Split Verdict Delivered in Sex-for-Tix Case

Susan Finkelstein was found not guilty of prostitution, but was found guilty of criminal attempt

A jury has delivered a split verdict in the case of sex-for-World Series tickets levied against Susan Finkelstein.

Finkelstein, 44, was found not guilty on a Prostitution charge, but guilty on the charge of Criminal Attempt of Prostitution late Thursday afternoon.

The married, West Philadelphia mother was accused of propositioning an undercover Bensalem Township Police officer in October 2009 after he responded to a Craigslist ad full of sexual undertones asking for World Series tickets.

In the ad, the married, mother of two called herself a creative "gorgeous tall buxom blond" who was "in desperate need" of tickets.

Finkelstein originally faced a third charge of Promoting Prostitution -- the most serious of the three -- but it was dropped on January 29.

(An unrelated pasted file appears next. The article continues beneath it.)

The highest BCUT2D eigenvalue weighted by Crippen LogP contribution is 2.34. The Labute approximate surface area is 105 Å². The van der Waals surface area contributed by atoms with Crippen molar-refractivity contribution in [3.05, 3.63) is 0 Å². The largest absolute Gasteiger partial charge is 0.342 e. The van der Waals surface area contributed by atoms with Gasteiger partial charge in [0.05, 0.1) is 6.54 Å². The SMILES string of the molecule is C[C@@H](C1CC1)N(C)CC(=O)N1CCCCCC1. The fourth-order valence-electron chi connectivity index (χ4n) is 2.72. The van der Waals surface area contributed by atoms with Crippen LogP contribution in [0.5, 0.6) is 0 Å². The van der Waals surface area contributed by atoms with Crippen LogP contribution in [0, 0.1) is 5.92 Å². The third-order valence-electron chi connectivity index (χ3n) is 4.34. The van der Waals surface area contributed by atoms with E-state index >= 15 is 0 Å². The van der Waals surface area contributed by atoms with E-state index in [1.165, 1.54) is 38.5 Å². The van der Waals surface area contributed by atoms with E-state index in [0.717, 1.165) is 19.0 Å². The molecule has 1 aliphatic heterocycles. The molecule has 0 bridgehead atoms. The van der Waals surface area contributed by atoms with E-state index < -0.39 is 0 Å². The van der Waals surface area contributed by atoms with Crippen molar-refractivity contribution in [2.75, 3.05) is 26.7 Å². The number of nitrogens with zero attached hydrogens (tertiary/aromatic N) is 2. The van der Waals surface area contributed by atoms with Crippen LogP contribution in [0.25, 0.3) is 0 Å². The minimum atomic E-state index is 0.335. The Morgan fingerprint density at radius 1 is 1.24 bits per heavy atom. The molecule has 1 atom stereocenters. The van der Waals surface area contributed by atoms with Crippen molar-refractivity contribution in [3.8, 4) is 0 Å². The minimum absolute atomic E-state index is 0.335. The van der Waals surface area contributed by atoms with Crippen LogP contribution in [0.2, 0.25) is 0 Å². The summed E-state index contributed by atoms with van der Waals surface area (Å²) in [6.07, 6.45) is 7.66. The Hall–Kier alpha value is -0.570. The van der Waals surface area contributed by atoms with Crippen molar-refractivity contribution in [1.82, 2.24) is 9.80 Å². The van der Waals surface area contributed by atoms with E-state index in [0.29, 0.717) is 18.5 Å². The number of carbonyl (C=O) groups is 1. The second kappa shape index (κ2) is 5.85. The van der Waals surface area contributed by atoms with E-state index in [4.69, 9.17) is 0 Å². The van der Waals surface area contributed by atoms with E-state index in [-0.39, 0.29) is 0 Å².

During a preliminary hearing in December, the officer testified Finkelstein sent him topless photos before agreeing to a meeting at Manny Brown's inside the Neshamity Mall.

He testified Finkelstein told him she was "a prostitute" and "a whore" who "loves sex." He also testified Finkelstein allegedly "spread her legs" and asked the officer "would you like to touch it?"

"I seriously don’t think I did anything wrong by writing an ad that was cheeky," she said in December.

Finkelstein denies the notion that she ever hooked or sent photos. She swore to those statements while on the stand Thursday.

Finkelstein's friend Judy Kroll also testified during the trial's second day. Afterward she told NBC Philadelphia the entire case is "just ridiculous."

"Like her attorney said 'Is she goofy, is she a little eccentric?' you know, yea she's always been like that," Kroll said. "But did she commit a crime? No, she's just a Jewish girl from Northeast Philadelphia."

Finkelstein's attorney Bill Brennan says both sides made a good case, but believed there wasn't enough evidence to make a conviction.

The trial was quick -- only lasting two days -- with a verdict being delivered a little more than three hours after jurors began deliberations.

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